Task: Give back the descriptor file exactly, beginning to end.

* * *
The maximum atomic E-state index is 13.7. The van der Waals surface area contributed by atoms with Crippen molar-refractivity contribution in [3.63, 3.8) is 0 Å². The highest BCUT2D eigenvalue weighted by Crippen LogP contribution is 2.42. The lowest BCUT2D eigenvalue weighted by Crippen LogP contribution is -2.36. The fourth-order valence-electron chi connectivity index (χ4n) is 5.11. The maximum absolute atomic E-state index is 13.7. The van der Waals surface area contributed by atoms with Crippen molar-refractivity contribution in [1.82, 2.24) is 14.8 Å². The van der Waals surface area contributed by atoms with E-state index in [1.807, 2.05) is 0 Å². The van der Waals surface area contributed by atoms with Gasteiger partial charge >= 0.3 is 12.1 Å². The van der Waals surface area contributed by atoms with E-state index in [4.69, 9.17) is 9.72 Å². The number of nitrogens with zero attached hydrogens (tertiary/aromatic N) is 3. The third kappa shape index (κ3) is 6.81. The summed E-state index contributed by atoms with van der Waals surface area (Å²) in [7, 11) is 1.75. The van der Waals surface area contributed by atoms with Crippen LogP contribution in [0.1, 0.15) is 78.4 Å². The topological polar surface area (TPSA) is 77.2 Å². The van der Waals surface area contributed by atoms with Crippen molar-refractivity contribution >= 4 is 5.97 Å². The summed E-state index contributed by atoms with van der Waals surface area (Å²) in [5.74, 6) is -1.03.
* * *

The maximum atomic E-state index is 13.7. The van der Waals surface area contributed by atoms with Crippen molar-refractivity contribution in [3.63, 3.8) is 0 Å². The highest BCUT2D eigenvalue weighted by Crippen LogP contribution is 2.42. The lowest BCUT2D eigenvalue weighted by Crippen LogP contribution is -2.36. The fourth-order valence-electron chi connectivity index (χ4n) is 5.11. The maximum absolute atomic E-state index is 13.7. The van der Waals surface area contributed by atoms with Crippen molar-refractivity contribution in [1.82, 2.24) is 14.8 Å². The van der Waals surface area contributed by atoms with E-state index in [1.807, 2.05) is 0 Å². The van der Waals surface area contributed by atoms with Gasteiger partial charge >= 0.3 is 12.1 Å². The van der Waals surface area contributed by atoms with E-state index in [4.69, 9.17) is 9.72 Å². The number of nitrogens with zero attached hydrogens (tertiary/aromatic N) is 3. The third kappa shape index (κ3) is 6.81. The summed E-state index contributed by atoms with van der Waals surface area (Å²) in [7, 11) is 1.75. The van der Waals surface area contributed by atoms with Crippen LogP contribution in [0.1, 0.15) is 78.4 Å². The topological polar surface area (TPSA) is 77.2 Å². The van der Waals surface area contributed by atoms with Crippen molar-refractivity contribution >= 4 is 5.97 Å². The summed E-state index contributed by atoms with van der Waals surface area (Å²) in [5.74, 6) is -1.03.